ALBUQUERQUE, N.M. — Howard McCall doesn’t know how to sleep much after the sun rises or how to stop working before it sets.
Most people are content to work a 40-hour week, and relax on the weekend while indulging in a hobby or two.
McCall isn’t most people. He is a real estate broker, developer, rancher, pumpkin patch founder, umpire, gardener and auctioneer.
“I work 8 a.m. to 11 p.m.,” he said. “That’s how I grew up. I was taught you work long days.”
The 70-year-old East Mountains resident never takes work more than 30 minutes from his home or office, he votes Republican and he never travels anywhere in Albuquerque at night without his gun.
McCall was born in Oklahoma, but his parents migrated to the Hobbs area for work in the oil fields when he was a small child. He said his father set the example, working hard to support the family. He was raised attending the Church of Christ, which would influence the way he lived his life as well. He met his wife, Sue, while they were both students at Eastern New Mexico University. They have been married 50 years and have four sons and 11 grandchildren.
McCall came to Albuquerque in 1973 to be a math teacher after earning a degree in mathematics and religion. He was an umpire and one of his umpire friends suggested that he would make a great real estate agent.
“I told him ‘I don’t think I’m much interested in selling real estate,'” McCall said. “Then I decided to give it a try.”
It turns out he was good at it. He said that in 1975 he made more money selling real estate than teaching.
“In 1975, the most expensive home I sold was $35,000,” he said. “I thought I hit a home run.”
To date, the most expensive home he’s sold is over $1 million. In 1976, he opened his own real estate company, Capital Realty Inc., which he still owns today. He has continued to sell real estate but eventually transitioned into developing subdivisions and a few small shopping centers.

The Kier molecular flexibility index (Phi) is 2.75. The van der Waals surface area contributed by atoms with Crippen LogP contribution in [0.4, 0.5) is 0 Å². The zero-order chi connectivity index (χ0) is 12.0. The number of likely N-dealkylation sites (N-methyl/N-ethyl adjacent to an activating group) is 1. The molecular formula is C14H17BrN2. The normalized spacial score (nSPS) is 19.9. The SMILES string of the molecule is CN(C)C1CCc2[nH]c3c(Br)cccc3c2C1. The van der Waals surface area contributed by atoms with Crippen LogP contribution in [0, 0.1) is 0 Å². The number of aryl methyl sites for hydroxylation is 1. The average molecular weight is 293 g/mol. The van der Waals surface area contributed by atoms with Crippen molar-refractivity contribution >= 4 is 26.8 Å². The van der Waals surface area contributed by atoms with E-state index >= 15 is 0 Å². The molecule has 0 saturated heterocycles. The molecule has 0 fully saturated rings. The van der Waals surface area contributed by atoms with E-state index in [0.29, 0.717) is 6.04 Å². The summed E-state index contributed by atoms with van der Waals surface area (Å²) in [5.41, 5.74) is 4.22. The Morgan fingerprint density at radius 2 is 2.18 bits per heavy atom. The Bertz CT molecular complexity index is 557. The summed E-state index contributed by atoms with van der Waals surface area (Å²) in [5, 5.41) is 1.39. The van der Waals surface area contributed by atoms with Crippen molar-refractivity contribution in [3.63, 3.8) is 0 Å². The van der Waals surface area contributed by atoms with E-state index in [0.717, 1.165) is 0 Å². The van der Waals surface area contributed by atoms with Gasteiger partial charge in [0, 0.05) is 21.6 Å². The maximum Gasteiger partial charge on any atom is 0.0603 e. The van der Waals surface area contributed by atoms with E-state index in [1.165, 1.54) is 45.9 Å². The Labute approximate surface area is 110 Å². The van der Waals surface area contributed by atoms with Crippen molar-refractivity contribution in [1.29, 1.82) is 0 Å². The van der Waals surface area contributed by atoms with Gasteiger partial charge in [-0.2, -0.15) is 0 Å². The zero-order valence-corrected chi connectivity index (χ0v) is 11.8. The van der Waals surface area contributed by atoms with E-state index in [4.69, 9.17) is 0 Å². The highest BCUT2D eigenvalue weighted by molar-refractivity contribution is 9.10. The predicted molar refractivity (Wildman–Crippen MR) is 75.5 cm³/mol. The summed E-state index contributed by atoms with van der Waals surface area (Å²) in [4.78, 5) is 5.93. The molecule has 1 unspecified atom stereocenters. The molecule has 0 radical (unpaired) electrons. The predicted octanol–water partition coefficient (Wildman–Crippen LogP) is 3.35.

The 1980s came around and McCall’s business was still growing, but he wanted to pursue something that caught his interest as a member of 4-H in high school.
“I went to a lot of auctions,” he said. “Auctioneering looked like fun, and I wanted to do it.”
He signed up for a 10-day auctioneer course in Texas. The class consisted of practicing tongue twisters and learning about the ins and out of the auctioneering world. McCall decided to use his new skills to help local nonprofit organizations raise money. He said that as part of his religion growing up, his parents always stressed serving and giving back to the community.
One of the biggest auction fundraisers he does every year is for the Albuquerque Christian Children’s Home. The charity provides a home for abused and neglected children. The home’s executive director Everett White has become a good friend of McCall’s.
“I think he’s a very giving and wonderful man,” White said. “He goes out of his way to help the home. I know when he says something, that’s what he means. I can depend on him.”
McCall also raises Black Angus cattle and is the founder of the popular McCall’s Pumpkin Patch, a business he eventually sold to his son Kevin. In the 1990s, McCall used to sell his pumpkins to Walmart but one year they refused to pay for his entire batch. So after heading into Albuquerque with a load of pumpkins and returning with the same load, he began reconsidering doing business with the retail giant. It just so happened that a friend of his, a teacher, called soon after and asked if she could bring a class to his pumpkin patch. The kids enjoyed themselves so much it gave him an idea.
“The next year I decided to send a flier to all the elementary principals in Santa Fe and Albuquerque,” he said. “By Oct. 1, I had reservations for 9,000 (kids).”
McCall will be the auctioneer for the Albuquerque Garden Center’s first-ever auction on Saturday, Feb. 23. One of the donated items is a 1929 Mercedes Convertible Replica. The organization sells plants, hosts flower shows and provides seminars and other courses to the general public. The center itself has an extensive horticultural library and a hotline for gardening questions.
One of McCall’s other hobbies is growing prize-winning dahlias and roses, which he showcases at the State Fair each year. His love of gardening led to his becoming a member of the garden center.
“When a friend of mine became president, I suggested they do an auction,” he said. “I told them I would be the auctioneer.”
Diana Baca met McCall many years ago after buying a home from him. The two struck up a friendship that has lasted decades.
“He’s basically just very good-hearted and honest,” she said. “He knows a lot about a lot of things. Whenever I have a question about anything, I call him first.”
McCall said he doesn’t think he will ever retire unless he can convince his wife to leave New Mexico. He suggested Costa Rica but she wasn’t keen on that idea. Hawaii was also a no-go. He could have a few decades of work ahead of him if genetics hold true. His father, 93, and mother, 90, are both still alive.
“I don’t know what’s in store for me,” he said. “My wife likes to stay at home. Not me. I’m adventurous.”